Vis is the most remote of the Central Dalmatian Islands. Wild and unspoiled, it has a rocky, indented coastline, rugged hills, and fields planted with vineyards and olive groves. The island’s two main settlements are Vis Town on the north coast and Komiža on the western coast.
Vis was first settled by the Ancient Greeks, who were attracted by its safe harbors and fertile interior. Later, in the 20th century, as part of Yugoslavia, the island was a military naval base. Thus it was closed to foreigners, and tourism was not developed here. Still today, you will find that the island is relatively undeveloped and is visited mainly by yachting crews.
The island enjoys a Mediterranean climate, similar to most of the islands on the Dalmatian coast. In summer temperatures often rise above 75 degrees Fahrenheit. During the summer the Mistral winds cool the air.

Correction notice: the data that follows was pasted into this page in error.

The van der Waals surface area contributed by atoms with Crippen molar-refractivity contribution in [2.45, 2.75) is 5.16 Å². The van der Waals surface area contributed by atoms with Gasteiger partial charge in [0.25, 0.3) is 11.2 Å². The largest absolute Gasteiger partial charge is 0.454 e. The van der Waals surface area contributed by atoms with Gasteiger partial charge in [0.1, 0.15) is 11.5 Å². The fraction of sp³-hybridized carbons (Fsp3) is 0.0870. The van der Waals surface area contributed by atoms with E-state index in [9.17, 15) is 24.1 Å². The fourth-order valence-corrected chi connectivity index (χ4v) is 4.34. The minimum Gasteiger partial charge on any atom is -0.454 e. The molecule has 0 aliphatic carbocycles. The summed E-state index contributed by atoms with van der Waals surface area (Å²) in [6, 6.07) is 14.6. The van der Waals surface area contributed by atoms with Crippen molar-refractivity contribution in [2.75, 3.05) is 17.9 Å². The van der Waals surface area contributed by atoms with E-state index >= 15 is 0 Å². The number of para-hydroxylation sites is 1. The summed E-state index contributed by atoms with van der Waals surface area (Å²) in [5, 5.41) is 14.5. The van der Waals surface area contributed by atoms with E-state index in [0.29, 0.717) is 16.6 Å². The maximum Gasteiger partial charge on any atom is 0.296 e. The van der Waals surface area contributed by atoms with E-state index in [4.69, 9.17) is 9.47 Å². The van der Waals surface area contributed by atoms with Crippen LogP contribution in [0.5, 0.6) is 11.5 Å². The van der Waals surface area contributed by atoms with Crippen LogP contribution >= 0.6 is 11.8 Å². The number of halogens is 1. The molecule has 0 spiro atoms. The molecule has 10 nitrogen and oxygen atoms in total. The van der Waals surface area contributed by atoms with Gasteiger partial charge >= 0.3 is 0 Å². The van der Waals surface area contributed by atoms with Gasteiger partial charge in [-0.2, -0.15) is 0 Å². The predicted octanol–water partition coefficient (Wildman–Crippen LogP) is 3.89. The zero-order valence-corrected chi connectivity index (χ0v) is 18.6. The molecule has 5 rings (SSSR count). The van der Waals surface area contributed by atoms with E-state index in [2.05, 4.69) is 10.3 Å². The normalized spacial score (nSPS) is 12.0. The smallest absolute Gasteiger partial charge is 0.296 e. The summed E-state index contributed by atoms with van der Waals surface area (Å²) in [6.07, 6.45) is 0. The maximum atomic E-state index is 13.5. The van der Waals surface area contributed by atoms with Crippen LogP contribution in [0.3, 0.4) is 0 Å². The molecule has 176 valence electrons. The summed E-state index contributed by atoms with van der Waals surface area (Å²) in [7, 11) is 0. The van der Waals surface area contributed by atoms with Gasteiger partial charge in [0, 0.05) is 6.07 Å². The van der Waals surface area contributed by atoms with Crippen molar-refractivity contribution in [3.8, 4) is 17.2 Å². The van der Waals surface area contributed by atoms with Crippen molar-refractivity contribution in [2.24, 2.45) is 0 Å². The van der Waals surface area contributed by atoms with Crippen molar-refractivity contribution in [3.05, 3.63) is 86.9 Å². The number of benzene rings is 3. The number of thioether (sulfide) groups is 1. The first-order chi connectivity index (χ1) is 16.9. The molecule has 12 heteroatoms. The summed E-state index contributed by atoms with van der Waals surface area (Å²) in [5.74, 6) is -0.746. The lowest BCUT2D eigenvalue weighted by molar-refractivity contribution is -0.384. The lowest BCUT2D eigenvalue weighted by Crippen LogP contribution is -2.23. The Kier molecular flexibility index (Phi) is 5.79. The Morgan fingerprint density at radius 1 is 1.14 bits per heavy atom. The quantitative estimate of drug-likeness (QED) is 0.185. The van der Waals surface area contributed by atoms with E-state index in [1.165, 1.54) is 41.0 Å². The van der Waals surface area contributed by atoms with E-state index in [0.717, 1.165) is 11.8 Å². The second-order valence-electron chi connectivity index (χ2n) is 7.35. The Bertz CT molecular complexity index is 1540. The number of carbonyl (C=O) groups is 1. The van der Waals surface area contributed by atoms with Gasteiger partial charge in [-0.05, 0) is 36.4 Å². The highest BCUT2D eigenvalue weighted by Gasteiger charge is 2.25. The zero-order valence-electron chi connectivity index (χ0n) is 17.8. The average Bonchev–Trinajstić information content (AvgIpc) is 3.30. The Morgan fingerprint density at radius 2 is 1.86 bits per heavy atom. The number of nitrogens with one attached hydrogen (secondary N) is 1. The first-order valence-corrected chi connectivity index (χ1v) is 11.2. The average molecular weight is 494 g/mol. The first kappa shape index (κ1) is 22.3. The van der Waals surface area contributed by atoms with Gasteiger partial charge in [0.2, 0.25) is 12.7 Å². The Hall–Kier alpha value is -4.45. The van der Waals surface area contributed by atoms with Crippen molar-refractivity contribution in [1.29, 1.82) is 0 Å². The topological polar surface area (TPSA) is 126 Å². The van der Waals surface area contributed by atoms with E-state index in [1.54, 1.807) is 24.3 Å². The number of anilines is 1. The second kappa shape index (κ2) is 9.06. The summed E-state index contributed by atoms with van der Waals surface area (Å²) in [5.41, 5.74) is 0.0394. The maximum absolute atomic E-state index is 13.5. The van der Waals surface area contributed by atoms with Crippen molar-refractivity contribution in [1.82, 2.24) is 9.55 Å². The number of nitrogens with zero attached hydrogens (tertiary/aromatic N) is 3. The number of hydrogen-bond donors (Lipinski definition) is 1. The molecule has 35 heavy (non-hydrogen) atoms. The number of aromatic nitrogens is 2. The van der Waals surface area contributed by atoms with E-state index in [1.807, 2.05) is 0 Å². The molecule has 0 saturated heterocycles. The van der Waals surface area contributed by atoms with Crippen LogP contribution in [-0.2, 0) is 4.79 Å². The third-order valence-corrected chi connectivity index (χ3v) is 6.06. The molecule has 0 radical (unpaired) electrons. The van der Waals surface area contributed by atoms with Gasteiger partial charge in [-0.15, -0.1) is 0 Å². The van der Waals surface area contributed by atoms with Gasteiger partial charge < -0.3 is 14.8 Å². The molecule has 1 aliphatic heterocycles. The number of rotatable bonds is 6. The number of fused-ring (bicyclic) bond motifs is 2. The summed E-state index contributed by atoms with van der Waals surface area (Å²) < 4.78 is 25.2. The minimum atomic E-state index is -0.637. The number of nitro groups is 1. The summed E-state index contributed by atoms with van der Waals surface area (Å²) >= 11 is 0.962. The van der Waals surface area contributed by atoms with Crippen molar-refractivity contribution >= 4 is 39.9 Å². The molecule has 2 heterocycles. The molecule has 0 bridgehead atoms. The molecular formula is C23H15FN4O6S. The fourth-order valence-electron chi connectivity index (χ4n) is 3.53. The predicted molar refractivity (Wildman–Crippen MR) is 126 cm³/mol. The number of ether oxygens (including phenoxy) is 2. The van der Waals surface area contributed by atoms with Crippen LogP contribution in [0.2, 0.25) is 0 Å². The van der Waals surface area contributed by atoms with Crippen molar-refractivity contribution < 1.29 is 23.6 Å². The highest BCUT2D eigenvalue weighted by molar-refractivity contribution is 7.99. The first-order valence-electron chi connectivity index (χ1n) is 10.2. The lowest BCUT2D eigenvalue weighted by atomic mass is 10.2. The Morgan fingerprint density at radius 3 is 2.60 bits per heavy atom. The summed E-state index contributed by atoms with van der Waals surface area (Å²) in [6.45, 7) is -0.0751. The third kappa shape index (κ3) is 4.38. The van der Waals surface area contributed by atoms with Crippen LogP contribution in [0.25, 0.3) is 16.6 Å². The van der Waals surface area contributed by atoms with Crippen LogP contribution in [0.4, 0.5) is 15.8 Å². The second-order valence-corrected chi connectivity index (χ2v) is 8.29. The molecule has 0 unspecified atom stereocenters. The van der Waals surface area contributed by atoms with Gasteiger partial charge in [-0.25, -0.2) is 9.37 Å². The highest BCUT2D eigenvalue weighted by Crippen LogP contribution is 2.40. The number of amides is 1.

Things to see and do
- Firstly, sail around the island, stopping in sheltered bays to swim and snorkel, then moor up for a night in either Vis Town or Komiza.
- Secondly, visit the Blue Cave on the nearby island of Biševo.
- Join a scuba diving tour with B-24 Diving Center to explore shipwrecks and a WWII plane. Diving is for advanced-level divers.
- Try the local specialty, Viška Pogača (a savory pie filled with onion, tomato, and salted anchovies).
- Dine on authentic Dalmatian seafood at Villa Kaliopa in Vis Town or Konoba Bako in Komiza.
Vis has a long history of making fine wines. The island produces the white wine, Vugava, and the red, Plavac. It is also known for rogac (carob), used to make rakija (a potent spirit, drunk as a digestive). You’ll find an excellent selection of restaurants in Vis offering traditional local fare as well as seafood, Mediterranean, European, and vegetarian dishes.
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